Now there are several possible explanations including light leaking in, a poor quality filter picking up the reflection of the lettering and even the fact that the Samyang proudly proclaims itself in bold white lettering! It was a Lee filter, fitted at the rear of the filter holder with the gasket properly in position so the first two are less plausible I suspect which leaves the bold lettering as suspect numero uno. However, I remember setting the lens at f16 for these images so I wonder if it is also possible that the lens was focused on the back of the filter with such a massive depth of field?

Whatever the cause I shall be getting the black marker out tomorrow at the very least.


(C) Dave Whenham
The Ridgeway – Fuji XT-1 with Samyang 85mm and me.

I’ve had a quick look through yesterday’s images and on the whole they are a grey bunch of files. A couple will make half decent black and whites which was the objective, or at least became the objective when I saw the weather/light up on the Downs.

This one stood out though for the subtlety of colour. It was taken moments after yesterdays one band of sunlight had streaked across the grey landscape at the end of the walk. It isn’t going to win any prizes but it’s a pleasant image and this iPad edit (in Snapseed and then a graduated filter for the sky courtesy of Lightroom mobile) manages to retain the subtlety whilst warming and bringing out what little detail there was in the sky.

it is good sometimes to remember that photography is not just about the “wow!” moments or even just the decisive moments. Photography is also about capturing the day to day, ordinary times, recording the smaller and less consequential moments that in reality make up the major portion of most of our lives.

Keeping everything simple (one camera, one lens and me) and capturing simple things is just as fulfilling sometimes as capturing those more exciting but fleeting moments of photographic magic.

Grey, grey day

(C) Dave Whenham
 North Wessex Downs – Fuji XT-1

So, you may reasonably ask, if it was a grey, grey day why the colourful header shot? Fair comment and I will explain. After we got back to the car, took off our muddy boots and stowed the gear in the boot the sun popped out. I grabbed camera, ran back up the track to get some elevation and fired off one shot. Not my intended composition but so glad I took the one as that was all I got before the cloud closed up and we were back to grey, grey day.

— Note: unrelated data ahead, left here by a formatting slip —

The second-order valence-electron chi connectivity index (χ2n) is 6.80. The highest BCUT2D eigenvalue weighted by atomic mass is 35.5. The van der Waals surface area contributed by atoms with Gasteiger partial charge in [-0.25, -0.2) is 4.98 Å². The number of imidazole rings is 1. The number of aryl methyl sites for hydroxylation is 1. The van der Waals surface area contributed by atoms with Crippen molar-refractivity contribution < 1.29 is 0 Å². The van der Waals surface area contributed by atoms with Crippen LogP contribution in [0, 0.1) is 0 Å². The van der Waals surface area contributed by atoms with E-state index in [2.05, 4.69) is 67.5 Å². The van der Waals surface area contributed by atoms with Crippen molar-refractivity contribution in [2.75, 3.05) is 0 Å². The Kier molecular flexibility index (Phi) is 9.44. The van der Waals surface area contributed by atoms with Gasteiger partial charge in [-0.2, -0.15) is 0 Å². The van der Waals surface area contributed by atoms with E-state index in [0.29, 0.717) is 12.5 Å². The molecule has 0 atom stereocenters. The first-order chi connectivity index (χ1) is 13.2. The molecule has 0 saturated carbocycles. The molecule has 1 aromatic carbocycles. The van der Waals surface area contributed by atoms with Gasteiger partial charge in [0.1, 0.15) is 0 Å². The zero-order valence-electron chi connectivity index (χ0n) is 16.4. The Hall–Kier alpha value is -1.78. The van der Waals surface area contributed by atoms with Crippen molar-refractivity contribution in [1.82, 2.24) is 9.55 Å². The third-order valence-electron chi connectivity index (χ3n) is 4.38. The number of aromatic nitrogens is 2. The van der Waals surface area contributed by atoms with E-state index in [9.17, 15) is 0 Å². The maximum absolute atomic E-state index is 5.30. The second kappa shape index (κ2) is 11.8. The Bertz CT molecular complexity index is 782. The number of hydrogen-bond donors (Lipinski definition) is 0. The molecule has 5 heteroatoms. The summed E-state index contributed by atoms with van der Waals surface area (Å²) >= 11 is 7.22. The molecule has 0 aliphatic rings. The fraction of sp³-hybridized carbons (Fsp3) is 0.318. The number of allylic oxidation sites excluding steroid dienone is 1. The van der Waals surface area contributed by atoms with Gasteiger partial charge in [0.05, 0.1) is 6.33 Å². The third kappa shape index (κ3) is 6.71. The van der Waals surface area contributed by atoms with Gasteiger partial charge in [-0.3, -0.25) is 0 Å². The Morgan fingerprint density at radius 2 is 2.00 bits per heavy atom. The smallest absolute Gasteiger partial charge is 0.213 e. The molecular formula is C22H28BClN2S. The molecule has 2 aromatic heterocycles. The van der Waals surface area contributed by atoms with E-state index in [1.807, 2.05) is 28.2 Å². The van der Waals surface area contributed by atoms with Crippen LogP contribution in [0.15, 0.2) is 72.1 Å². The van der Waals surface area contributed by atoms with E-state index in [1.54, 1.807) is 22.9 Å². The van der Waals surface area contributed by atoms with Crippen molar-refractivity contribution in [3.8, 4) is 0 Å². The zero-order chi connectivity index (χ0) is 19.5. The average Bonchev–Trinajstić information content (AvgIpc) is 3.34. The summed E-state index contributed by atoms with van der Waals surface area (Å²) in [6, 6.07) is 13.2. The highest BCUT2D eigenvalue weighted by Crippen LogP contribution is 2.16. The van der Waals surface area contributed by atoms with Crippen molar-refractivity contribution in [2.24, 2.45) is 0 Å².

(C) Dave WhenhamIMG_0149

On eyesight

(C) Dave Whenham

I was up ridiculously early this morning; we are visiting family “down south” and I rarely sleep well on short trips away. Photography isn’t a practical proposition this morning so I’ve settled for the next best option of reading and writing on the subject. Quite naturally I’ve come to ruminating on my foray into the mirrorless world. Although with the Nikon D800E going last week and the Fuji XT-1 arriving around the same time I guess this is more than a foray. It’s started to get very serious.

I still have a full frame DSLR with a small but high quality collection of lenses and speedlights and am well able therefore to cover pretty much any subject that takes my fancy with this kit. So I cannot be said to have made the switch in that regards as I could go back to shooting a full frame DSLR at any time with no immediate cost. For now that suits me and whilst I sense that there will come a day when I do go fully mirrorless that day hasn’t arrived yet and nor is it on the immediate horizon ar as I can predict.